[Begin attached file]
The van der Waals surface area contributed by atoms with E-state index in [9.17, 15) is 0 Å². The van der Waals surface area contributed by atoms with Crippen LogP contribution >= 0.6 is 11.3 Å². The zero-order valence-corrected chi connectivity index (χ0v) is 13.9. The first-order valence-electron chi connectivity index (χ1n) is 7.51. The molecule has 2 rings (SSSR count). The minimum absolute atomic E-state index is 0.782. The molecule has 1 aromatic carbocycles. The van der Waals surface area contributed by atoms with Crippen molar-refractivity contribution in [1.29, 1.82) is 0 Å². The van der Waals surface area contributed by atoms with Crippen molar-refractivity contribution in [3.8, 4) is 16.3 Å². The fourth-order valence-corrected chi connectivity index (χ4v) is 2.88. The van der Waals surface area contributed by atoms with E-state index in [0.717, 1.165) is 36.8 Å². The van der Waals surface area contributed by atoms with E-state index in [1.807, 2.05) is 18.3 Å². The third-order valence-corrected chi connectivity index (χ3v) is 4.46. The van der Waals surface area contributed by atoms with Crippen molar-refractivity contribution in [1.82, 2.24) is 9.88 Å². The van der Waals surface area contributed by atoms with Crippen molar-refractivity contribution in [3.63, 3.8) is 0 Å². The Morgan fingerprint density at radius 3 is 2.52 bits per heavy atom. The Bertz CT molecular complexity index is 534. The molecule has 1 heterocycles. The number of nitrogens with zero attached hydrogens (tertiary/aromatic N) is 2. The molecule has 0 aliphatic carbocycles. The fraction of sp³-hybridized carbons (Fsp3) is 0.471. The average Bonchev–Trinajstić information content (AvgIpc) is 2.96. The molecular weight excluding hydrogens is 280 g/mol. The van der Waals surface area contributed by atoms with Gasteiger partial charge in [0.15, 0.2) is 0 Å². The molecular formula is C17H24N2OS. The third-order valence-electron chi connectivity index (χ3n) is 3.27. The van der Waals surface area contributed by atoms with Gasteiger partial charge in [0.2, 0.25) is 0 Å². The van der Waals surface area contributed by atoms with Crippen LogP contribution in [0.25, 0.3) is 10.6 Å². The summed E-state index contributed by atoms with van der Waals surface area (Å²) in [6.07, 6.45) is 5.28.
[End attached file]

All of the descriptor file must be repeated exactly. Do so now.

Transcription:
The van der Waals surface area contributed by atoms with E-state index in [9.17, 15) is 0 Å². The van der Waals surface area contributed by atoms with Crippen LogP contribution >= 0.6 is 11.3 Å². The zero-order valence-corrected chi connectivity index (χ0v) is 13.9. The first-order valence-electron chi connectivity index (χ1n) is 7.51. The molecule has 2 rings (SSSR count). The minimum absolute atomic E-state index is 0.782. The molecule has 1 aromatic carbocycles. The van der Waals surface area contributed by atoms with Crippen molar-refractivity contribution in [1.29, 1.82) is 0 Å². The van der Waals surface area contributed by atoms with Crippen molar-refractivity contribution in [3.8, 4) is 16.3 Å². The fourth-order valence-corrected chi connectivity index (χ4v) is 2.88. The van der Waals surface area contributed by atoms with E-state index in [0.717, 1.165) is 36.8 Å². The van der Waals surface area contributed by atoms with E-state index in [1.807, 2.05) is 18.3 Å². The third-order valence-corrected chi connectivity index (χ3v) is 4.46. The van der Waals surface area contributed by atoms with Crippen molar-refractivity contribution in [1.82, 2.24) is 9.88 Å². The van der Waals surface area contributed by atoms with Crippen molar-refractivity contribution in [3.63, 3.8) is 0 Å². The Morgan fingerprint density at radius 3 is 2.52 bits per heavy atom. The Bertz CT molecular complexity index is 534. The molecule has 1 heterocycles. The number of nitrogens with zero attached hydrogens (tertiary/aromatic N) is 2. The molecule has 0 aliphatic carbocycles. The fraction of sp³-hybridized carbons (Fsp3) is 0.471. The average Bonchev–Trinajstić information content (AvgIpc) is 2.96. The molecular weight excluding hydrogens is 280 g/mol. The van der Waals surface area contributed by atoms with Gasteiger partial charge in [0.15, 0.2) is 0 Å². The molecular formula is C17H24N2OS. The third-order valence-electron chi connectivity index (χ3n) is 3.27. The van der Waals surface area contributed by atoms with Gasteiger partial charge in [0.2, 0.25) is 0 Å². The van der Waals surface area contributed by atoms with Crippen LogP contribution in [0.25, 0.3) is 10.6 Å². The summed E-state index contributed by atoms with van der Waals surface area (Å²) in [6.07, 6.45) is 5.28.